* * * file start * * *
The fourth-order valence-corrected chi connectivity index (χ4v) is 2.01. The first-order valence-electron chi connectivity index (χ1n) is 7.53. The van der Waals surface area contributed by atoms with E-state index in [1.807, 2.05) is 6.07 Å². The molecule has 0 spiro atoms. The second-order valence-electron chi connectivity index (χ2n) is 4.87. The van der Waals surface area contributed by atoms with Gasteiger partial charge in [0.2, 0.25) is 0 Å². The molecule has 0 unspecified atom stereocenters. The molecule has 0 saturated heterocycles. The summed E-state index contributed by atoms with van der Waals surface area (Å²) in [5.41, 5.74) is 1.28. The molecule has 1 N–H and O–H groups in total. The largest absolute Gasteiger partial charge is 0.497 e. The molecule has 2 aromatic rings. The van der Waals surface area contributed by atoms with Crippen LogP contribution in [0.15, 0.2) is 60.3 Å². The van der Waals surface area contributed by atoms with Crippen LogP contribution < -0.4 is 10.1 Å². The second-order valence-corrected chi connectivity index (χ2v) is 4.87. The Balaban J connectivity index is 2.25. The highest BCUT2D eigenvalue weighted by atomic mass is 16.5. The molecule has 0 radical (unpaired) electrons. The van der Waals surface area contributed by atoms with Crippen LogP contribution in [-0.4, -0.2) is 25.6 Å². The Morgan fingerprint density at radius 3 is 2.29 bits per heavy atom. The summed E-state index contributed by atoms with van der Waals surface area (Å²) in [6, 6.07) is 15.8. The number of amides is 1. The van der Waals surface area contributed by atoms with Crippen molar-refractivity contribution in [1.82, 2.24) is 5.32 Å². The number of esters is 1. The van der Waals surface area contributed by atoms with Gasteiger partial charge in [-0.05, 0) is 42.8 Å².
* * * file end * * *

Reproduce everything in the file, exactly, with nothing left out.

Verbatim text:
The fourth-order valence-corrected chi connectivity index (χ4v) is 2.01. The first-order valence-electron chi connectivity index (χ1n) is 7.53. The van der Waals surface area contributed by atoms with E-state index in [1.807, 2.05) is 6.07 Å². The molecule has 0 spiro atoms. The second-order valence-electron chi connectivity index (χ2n) is 4.87. The van der Waals surface area contributed by atoms with Gasteiger partial charge in [0.2, 0.25) is 0 Å². The molecule has 0 unspecified atom stereocenters. The molecule has 0 saturated heterocycles. The summed E-state index contributed by atoms with van der Waals surface area (Å²) in [5.41, 5.74) is 1.28. The molecule has 1 N–H and O–H groups in total. The largest absolute Gasteiger partial charge is 0.497 e. The molecule has 2 aromatic rings. The van der Waals surface area contributed by atoms with Crippen LogP contribution in [0.15, 0.2) is 60.3 Å². The van der Waals surface area contributed by atoms with Crippen LogP contribution < -0.4 is 10.1 Å². The second-order valence-corrected chi connectivity index (χ2v) is 4.87. The Balaban J connectivity index is 2.25. The highest BCUT2D eigenvalue weighted by atomic mass is 16.5. The molecule has 0 radical (unpaired) electrons. The van der Waals surface area contributed by atoms with Crippen LogP contribution in [-0.4, -0.2) is 25.6 Å². The Morgan fingerprint density at radius 3 is 2.29 bits per heavy atom. The summed E-state index contributed by atoms with van der Waals surface area (Å²) in [6, 6.07) is 15.8. The number of amides is 1. The van der Waals surface area contributed by atoms with Crippen molar-refractivity contribution in [1.82, 2.24) is 5.32 Å². The number of esters is 1. The van der Waals surface area contributed by atoms with Gasteiger partial charge in [-0.05, 0) is 42.8 Å².